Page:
When patients visit a licensed doctor, they expect that they will be treated using the very best and safest in medical and pharmaceutical technology. Most people would never dream that the drugs they are prescribed to treat a simple urinary tract infection or bronchitis could create crippling and lifelong side effects or permanent imjuries. However, with the fluoroquinolone class of antibiotic which includes the commonly prescribed drugs Cipro and Levaquin, more and more disastrous side effects are being reported. This is one powerful example of the treatment being worse than the cure, a story that unfortunately is not uncommon in modern medicine, and is often times the basis for class action lawsuits by attorneys related to drug recall injuries.

 


Although many patients and attorneys were not aware of these problems in the past, the drug companies and individuals working in the medical community have known that Cipro and Levaquin can cause these severe side effects, which include ruptured tendons in the shoulder, hand, and Achilles tendons, for more than ten years. Since this class of drugs was introduced, reports of severe and irreversible damage related to these drugs have steadily flowed in as lawyers file lawsuits on behalf of injured victims. These tendon problems can occur while taking the drug or anywhere up to months and years afterward. Because a variety of drugs perform the same function as Cipro and Levaquin without these horrific side effects, the thousands of people who suffer from the lifelong effects of ruptured tendons are suffering in vain.

 

Tendon ruptures by all means are a major side effect. They can be permanently debilitating, especially if the tendon involved is the Achilles tendon, which controls all movement of the foot. These ruptures can require months or years of therapy as well as several surgeries, and even after these treatments, the patient may be unable to walk or use the affected foot in any way. Unfortunately, many of the tendon ruptures related to Cipro and Levaquin involve the Achilles tendon and have caused permanent lifelong disability for the victims involved, and their only recourse is to take legal action.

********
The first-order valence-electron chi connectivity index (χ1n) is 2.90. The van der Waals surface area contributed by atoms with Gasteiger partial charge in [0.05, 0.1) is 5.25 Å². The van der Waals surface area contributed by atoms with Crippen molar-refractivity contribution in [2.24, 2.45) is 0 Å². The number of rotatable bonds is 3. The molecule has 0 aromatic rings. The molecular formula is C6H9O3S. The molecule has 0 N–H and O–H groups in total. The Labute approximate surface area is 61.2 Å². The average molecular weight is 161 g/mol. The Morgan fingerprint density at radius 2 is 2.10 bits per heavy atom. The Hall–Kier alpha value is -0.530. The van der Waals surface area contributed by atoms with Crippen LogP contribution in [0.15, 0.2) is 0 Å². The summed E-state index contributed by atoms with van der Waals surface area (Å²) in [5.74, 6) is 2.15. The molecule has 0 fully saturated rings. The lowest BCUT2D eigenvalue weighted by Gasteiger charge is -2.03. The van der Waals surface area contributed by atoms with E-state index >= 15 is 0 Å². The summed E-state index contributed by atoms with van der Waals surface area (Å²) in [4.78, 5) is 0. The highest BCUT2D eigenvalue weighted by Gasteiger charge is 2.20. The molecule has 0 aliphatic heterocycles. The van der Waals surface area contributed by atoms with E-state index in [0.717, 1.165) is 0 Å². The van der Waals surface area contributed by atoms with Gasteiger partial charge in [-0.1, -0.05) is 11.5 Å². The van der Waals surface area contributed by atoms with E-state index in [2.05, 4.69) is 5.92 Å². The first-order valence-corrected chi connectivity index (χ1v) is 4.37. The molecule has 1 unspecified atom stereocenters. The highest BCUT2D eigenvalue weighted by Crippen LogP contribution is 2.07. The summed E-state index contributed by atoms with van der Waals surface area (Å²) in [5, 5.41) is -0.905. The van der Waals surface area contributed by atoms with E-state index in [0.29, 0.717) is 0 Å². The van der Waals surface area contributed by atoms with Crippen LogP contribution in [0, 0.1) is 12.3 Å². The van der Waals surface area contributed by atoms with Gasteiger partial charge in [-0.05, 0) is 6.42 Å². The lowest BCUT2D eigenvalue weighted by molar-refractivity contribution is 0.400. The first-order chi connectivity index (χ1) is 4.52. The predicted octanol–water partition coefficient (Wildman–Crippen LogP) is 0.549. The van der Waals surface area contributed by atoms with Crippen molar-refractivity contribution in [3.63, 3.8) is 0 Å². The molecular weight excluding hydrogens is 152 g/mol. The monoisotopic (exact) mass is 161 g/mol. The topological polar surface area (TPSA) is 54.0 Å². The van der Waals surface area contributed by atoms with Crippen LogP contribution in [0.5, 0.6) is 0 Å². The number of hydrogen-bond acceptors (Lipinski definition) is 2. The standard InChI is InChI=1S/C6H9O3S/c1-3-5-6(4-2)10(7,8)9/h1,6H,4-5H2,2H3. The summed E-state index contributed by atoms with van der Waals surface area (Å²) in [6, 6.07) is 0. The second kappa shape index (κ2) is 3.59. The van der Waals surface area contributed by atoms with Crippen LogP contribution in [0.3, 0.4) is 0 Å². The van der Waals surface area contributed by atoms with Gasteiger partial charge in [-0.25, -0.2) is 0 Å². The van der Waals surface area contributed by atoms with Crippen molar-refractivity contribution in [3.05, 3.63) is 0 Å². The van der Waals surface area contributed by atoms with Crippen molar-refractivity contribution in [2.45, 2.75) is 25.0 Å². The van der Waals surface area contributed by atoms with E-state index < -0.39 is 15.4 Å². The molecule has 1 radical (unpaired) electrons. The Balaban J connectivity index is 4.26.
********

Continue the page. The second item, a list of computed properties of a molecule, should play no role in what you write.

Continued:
Lawsuits against the manufacturers and even the FDA have been filed, but the drug companies have responded by adding a blurb about tendon damage to the drug insert. Considering the considerable side effects, this is not nearly enough to inform people about the risk they incur just by taking their antibiotic. If patients were properly informed, they would know to watch for the signs of tendon strain and report the symptoms to their doctor immediately. In this case, even a minimal amount of education may prevent the side effects from lasting for a lifetime. Most people would agree that this is not too much to ask for, but the drug companies disagree.


The only way to fight this misinformation is to get the word out there. If you or someone you love have had a tendon injury after taking Cipro, Levaquin, or another fluoroquinolone, you should seriously consider your options regarding compensatory damages and seek legal counsel to make an informed decision. Otherwise, just be aware that the principle of caveat emptor is alive and well in the world of drug prescriptions.


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